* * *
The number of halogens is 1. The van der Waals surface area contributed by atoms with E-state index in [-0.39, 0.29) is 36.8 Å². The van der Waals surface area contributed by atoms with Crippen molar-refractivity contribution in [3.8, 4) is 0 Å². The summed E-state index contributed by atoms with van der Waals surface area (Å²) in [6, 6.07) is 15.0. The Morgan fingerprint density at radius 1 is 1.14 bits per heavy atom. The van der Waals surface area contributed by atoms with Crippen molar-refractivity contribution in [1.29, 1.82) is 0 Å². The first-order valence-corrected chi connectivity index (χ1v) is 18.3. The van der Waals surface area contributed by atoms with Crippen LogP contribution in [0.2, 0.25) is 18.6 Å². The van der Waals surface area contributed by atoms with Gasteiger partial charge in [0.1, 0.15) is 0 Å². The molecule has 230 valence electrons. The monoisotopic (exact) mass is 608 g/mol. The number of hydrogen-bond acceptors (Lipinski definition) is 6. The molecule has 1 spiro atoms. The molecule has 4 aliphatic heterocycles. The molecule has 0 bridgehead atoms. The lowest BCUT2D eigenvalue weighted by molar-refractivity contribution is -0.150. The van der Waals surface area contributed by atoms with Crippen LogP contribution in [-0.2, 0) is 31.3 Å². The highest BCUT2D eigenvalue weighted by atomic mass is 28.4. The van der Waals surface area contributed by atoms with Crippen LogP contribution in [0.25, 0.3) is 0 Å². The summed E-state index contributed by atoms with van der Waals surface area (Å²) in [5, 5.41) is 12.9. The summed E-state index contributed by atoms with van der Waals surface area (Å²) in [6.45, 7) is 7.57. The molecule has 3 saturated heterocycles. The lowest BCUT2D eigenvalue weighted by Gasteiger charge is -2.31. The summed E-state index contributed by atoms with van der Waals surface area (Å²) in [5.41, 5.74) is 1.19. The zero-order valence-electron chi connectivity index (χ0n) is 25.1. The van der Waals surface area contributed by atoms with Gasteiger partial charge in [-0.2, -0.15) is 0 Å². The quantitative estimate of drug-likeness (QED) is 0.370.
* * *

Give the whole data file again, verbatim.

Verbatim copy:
The number of halogens is 1. The van der Waals surface area contributed by atoms with E-state index in [-0.39, 0.29) is 36.8 Å². The van der Waals surface area contributed by atoms with Crippen molar-refractivity contribution in [3.8, 4) is 0 Å². The summed E-state index contributed by atoms with van der Waals surface area (Å²) in [6, 6.07) is 15.0. The Morgan fingerprint density at radius 1 is 1.14 bits per heavy atom. The van der Waals surface area contributed by atoms with Crippen molar-refractivity contribution in [1.29, 1.82) is 0 Å². The first-order valence-corrected chi connectivity index (χ1v) is 18.3. The van der Waals surface area contributed by atoms with Crippen LogP contribution in [0.2, 0.25) is 18.6 Å². The van der Waals surface area contributed by atoms with Gasteiger partial charge in [0.1, 0.15) is 0 Å². The molecule has 230 valence electrons. The monoisotopic (exact) mass is 608 g/mol. The number of hydrogen-bond acceptors (Lipinski definition) is 6. The molecule has 1 spiro atoms. The molecule has 4 aliphatic heterocycles. The molecule has 0 bridgehead atoms. The lowest BCUT2D eigenvalue weighted by molar-refractivity contribution is -0.150. The van der Waals surface area contributed by atoms with Crippen LogP contribution in [-0.2, 0) is 31.3 Å². The highest BCUT2D eigenvalue weighted by atomic mass is 28.4. The van der Waals surface area contributed by atoms with Crippen LogP contribution in [0.25, 0.3) is 0 Å². The summed E-state index contributed by atoms with van der Waals surface area (Å²) in [5, 5.41) is 12.9. The summed E-state index contributed by atoms with van der Waals surface area (Å²) in [6.45, 7) is 7.57. The molecule has 3 saturated heterocycles. The lowest BCUT2D eigenvalue weighted by Gasteiger charge is -2.31. The summed E-state index contributed by atoms with van der Waals surface area (Å²) in [5.41, 5.74) is 1.19. The zero-order valence-electron chi connectivity index (χ0n) is 25.1. The van der Waals surface area contributed by atoms with Gasteiger partial charge in [-0.2, -0.15) is 0 Å². The quantitative estimate of drug-likeness (QED) is 0.370.